A cold wind blows off the grey waters of Vancouver’s False Creek. On a grassy promontory, just west of the Olympic Village and north of the former city works yard, a garden is being dismantled. Large planters, fashioned out of repurposed shipping bags and perched on second-hand wooden pallets, have yielded up their summer bounty of herbs, berries, grains, vegetables and edible flowers. Workshops have been given, walks have been conducted and seeds have been exchanged. More importantly, the garden has sown a large crop of community interest and environmental involvement.
Folke Köbberling and Martin Kaltwasser’s The Games are Open presently takes the form of an oversized bulldozer that sits on the west side of Vancouver’s Southeast False Creek’s Olympic Village. A gargantuan mock-up of the very machine that was recently used to raze the surface upon which it sits, the object appears to be permanent, dominating and perhaps even obtuse. Appearances, in this case, can be misleading. Rather than a static example of ‘plop art’, this colossal model performs a dialectical dance between notions of legacy and the forces of entropy, operating in turn as both monument and anti-monument.
It is a sad picture, and one that carries a surprising anxiety. The small house is surrounded by chain link fencing, topped with barbed wire, a ‘beware of dog’ sign bars the door, and nearby another hand-scrawled posting advises that the house and lot are not for sale. It is a tiny fortress, buttressed against a panic driven transformation of the urban landscape – last chance to buy, last chance to save the house, last chance to escape – it is hard to tell which is more important – but it is definitely the last chance.
In summer of 2007 a banner was proudly unfurled from one of the upper stories of a newly erected condominium tower on the north footing of Vancouver’s Cambie Street Bridge. Printed on it was a picturesque image of False Creek complete with knock-off geodesic dome and striated, pinky-orange sky. The vista approximated the view from the apartments on the opposite side of the building; as the building itself prevented the viewers of the ad, mainly commuters driving, biking or walking southward on the bridge, from seeing the actual vista, the image, in effect, stood in for the view. Below the picture was the phrase, “Who needs art?”
Other Sights for Artists’ Projects and the City of Vancouver Public Art Program are pleased to announce the release of a book publication documenting the public art project Digital Natives, presented on the electronic billboard at the Burrard Street Bridge, in Vancouver, Canada.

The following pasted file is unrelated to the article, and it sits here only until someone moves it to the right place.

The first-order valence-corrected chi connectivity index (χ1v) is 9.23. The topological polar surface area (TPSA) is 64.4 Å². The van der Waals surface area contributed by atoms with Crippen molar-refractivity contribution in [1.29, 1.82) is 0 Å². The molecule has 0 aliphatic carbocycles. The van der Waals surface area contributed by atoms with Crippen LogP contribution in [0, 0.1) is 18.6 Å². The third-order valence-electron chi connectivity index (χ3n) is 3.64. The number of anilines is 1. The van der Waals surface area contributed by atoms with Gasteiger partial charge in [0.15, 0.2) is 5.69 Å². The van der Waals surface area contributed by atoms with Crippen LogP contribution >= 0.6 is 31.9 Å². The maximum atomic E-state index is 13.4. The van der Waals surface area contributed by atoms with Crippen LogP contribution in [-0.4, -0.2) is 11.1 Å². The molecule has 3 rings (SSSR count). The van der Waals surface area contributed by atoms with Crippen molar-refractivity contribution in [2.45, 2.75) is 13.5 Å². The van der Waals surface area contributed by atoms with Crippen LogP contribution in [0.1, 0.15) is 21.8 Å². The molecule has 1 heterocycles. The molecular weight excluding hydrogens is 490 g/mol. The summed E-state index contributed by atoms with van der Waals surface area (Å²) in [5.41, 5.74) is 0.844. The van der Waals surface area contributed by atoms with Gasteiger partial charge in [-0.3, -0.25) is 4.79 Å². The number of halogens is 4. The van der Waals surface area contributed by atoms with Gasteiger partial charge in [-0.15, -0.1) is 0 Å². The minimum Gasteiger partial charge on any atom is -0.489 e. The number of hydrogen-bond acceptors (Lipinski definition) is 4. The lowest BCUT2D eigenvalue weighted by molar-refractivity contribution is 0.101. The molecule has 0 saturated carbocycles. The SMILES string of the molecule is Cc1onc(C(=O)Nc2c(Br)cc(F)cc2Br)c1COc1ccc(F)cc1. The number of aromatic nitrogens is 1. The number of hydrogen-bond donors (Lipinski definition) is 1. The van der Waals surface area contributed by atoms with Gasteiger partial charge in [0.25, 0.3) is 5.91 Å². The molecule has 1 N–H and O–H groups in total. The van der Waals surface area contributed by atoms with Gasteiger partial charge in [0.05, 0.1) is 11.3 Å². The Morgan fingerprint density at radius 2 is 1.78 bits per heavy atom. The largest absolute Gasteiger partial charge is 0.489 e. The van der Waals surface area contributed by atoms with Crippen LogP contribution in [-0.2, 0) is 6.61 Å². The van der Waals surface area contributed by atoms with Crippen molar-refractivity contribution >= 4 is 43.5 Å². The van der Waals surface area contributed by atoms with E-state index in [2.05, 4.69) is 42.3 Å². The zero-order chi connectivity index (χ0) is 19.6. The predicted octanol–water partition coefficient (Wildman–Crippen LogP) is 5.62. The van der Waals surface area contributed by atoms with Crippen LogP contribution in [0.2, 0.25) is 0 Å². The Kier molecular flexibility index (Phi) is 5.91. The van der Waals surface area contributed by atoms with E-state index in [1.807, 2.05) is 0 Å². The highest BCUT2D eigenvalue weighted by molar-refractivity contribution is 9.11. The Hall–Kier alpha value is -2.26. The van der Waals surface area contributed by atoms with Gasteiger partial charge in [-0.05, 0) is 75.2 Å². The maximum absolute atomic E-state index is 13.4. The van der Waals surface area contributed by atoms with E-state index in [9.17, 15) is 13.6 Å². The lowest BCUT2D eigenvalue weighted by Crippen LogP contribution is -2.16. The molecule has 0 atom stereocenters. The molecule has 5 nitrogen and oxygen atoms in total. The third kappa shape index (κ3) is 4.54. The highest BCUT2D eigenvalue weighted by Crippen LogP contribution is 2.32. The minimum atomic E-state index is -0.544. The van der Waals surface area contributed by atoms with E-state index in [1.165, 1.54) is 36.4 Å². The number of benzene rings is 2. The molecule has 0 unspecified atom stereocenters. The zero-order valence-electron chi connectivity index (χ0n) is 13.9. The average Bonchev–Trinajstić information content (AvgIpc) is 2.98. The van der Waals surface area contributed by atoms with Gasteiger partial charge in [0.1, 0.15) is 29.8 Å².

The work of T&T (Tony Romano and Tyler Brett) reflects on ideas of sustainability, green architecture and technological progress. Their artworks frequently include elements of natural systems such as solar power and organic filters in conjunction with recycled and reconfigured technology. Over the course of their diverse artistic practice, they have developed a survivalist-informed aesthetic, creating whimsical, yet critically considered artworks that provide astute commentary on our historical moment.
Kathleen Ritter, October 5, 2011 Francisco Camacho, October 11, 2011 Samuel Roy-Bois: Interlocutor, November 8, 2011 Claire Doherty in conversation with Lorna Brown (Podcast) Over the last four decades, artists have re-imagined their relationship to public space. Moving from civic squares and lofty edifices, public art has expanded beyond a relationship to physical structures to […]
Group Search considers our use of the library in many ways. Library visitors are looking for something; we enter a system in order to find it, and welcome surprising discoveries within our often-solitary search. We are active, inquisitive viewers in a visually complex environment that includes the architecture, the systems of categorization, the stacks and the furniture, the machines and signage, the escalators and glass, and the movement of people within.
Kathy Slade undertook a 52-week performance, beginning in September 2006, resulting in a unique bookwork. Once a week, on an appointed day and time, she visited the Vancouver Public Library to choose and borrow a book. Each transaction receipt, which clearly states the date, time and book title, was digitally scanned and saved. Because the receipts are printed on thermal paper, they will slowly fade. At the end of the year, these documents from the performance were assembled into an artists’ book that was donated to the Vancouver Public Library Special Collections.